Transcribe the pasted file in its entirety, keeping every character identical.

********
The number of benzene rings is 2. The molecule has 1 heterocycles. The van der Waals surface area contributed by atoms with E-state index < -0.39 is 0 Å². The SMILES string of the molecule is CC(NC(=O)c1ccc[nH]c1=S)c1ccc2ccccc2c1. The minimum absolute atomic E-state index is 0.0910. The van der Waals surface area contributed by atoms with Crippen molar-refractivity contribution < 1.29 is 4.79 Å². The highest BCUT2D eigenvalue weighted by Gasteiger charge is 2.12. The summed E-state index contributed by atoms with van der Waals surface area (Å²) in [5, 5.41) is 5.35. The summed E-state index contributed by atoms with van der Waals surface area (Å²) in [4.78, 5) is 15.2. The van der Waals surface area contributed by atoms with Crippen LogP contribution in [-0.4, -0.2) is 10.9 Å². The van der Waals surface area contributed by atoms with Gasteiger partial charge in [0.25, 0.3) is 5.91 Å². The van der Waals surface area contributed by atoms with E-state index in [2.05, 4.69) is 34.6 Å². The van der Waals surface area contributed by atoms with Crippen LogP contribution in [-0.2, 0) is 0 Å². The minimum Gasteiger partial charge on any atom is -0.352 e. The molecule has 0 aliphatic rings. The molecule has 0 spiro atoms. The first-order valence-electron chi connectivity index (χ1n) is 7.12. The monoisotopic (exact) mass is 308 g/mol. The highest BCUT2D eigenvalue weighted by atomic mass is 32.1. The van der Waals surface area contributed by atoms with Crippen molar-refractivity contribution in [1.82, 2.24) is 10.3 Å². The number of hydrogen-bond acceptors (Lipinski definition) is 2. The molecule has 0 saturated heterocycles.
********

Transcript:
The number of benzene rings is 2. The molecule has 1 heterocycles. The van der Waals surface area contributed by atoms with E-state index < -0.39 is 0 Å². The SMILES string of the molecule is CC(NC(=O)c1ccc[nH]c1=S)c1ccc2ccccc2c1. The minimum absolute atomic E-state index is 0.0910. The van der Waals surface area contributed by atoms with Crippen molar-refractivity contribution < 1.29 is 4.79 Å². The highest BCUT2D eigenvalue weighted by Gasteiger charge is 2.12. The summed E-state index contributed by atoms with van der Waals surface area (Å²) in [5, 5.41) is 5.35. The summed E-state index contributed by atoms with van der Waals surface area (Å²) in [4.78, 5) is 15.2. The van der Waals surface area contributed by atoms with Crippen LogP contribution in [-0.4, -0.2) is 10.9 Å². The van der Waals surface area contributed by atoms with Gasteiger partial charge in [0.25, 0.3) is 5.91 Å². The van der Waals surface area contributed by atoms with E-state index in [2.05, 4.69) is 34.6 Å². The van der Waals surface area contributed by atoms with Crippen LogP contribution in [-0.2, 0) is 0 Å². The minimum Gasteiger partial charge on any atom is -0.352 e. The molecule has 0 aliphatic rings. The molecule has 0 spiro atoms. The first-order valence-electron chi connectivity index (χ1n) is 7.12. The monoisotopic (exact) mass is 308 g/mol. The highest BCUT2D eigenvalue weighted by atomic mass is 32.1. The van der Waals surface area contributed by atoms with Crippen molar-refractivity contribution in [1.82, 2.24) is 10.3 Å². The number of hydrogen-bond acceptors (Lipinski definition) is 2. The molecule has 0 saturated heterocycles.